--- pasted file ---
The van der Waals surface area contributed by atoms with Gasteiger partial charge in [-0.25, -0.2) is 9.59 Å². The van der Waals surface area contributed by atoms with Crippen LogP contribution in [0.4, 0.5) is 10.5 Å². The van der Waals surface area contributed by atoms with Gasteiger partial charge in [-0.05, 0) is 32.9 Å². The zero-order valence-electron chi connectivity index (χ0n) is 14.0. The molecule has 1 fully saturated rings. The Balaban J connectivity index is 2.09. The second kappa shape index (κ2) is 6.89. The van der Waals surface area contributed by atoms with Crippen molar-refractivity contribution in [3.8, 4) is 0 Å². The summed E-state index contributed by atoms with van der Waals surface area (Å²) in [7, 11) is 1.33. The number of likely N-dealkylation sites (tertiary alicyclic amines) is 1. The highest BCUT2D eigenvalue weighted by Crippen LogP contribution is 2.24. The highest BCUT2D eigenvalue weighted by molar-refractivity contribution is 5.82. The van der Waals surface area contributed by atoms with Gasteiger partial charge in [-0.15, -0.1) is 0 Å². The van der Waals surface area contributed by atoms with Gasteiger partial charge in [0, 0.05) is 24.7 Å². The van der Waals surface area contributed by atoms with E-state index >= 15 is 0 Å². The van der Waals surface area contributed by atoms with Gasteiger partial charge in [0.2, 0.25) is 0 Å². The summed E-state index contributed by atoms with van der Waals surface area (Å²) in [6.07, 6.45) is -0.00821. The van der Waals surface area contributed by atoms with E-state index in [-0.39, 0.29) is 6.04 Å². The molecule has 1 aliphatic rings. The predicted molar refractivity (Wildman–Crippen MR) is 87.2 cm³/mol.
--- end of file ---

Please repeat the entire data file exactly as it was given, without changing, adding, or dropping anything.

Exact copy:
The van der Waals surface area contributed by atoms with Gasteiger partial charge in [-0.25, -0.2) is 9.59 Å². The van der Waals surface area contributed by atoms with Crippen LogP contribution in [0.4, 0.5) is 10.5 Å². The van der Waals surface area contributed by atoms with Gasteiger partial charge in [-0.05, 0) is 32.9 Å². The zero-order valence-electron chi connectivity index (χ0n) is 14.0. The molecule has 1 fully saturated rings. The Balaban J connectivity index is 2.09. The second kappa shape index (κ2) is 6.89. The van der Waals surface area contributed by atoms with Crippen molar-refractivity contribution in [3.8, 4) is 0 Å². The summed E-state index contributed by atoms with van der Waals surface area (Å²) in [7, 11) is 1.33. The number of likely N-dealkylation sites (tertiary alicyclic amines) is 1. The highest BCUT2D eigenvalue weighted by Crippen LogP contribution is 2.24. The highest BCUT2D eigenvalue weighted by molar-refractivity contribution is 5.82. The van der Waals surface area contributed by atoms with Gasteiger partial charge in [-0.15, -0.1) is 0 Å². The van der Waals surface area contributed by atoms with Gasteiger partial charge in [0, 0.05) is 24.7 Å². The van der Waals surface area contributed by atoms with E-state index >= 15 is 0 Å². The van der Waals surface area contributed by atoms with Gasteiger partial charge in [0.2, 0.25) is 0 Å². The summed E-state index contributed by atoms with van der Waals surface area (Å²) in [6.07, 6.45) is -0.00821. The van der Waals surface area contributed by atoms with E-state index in [-0.39, 0.29) is 6.04 Å². The molecule has 1 aliphatic rings. The predicted molar refractivity (Wildman–Crippen MR) is 87.2 cm³/mol.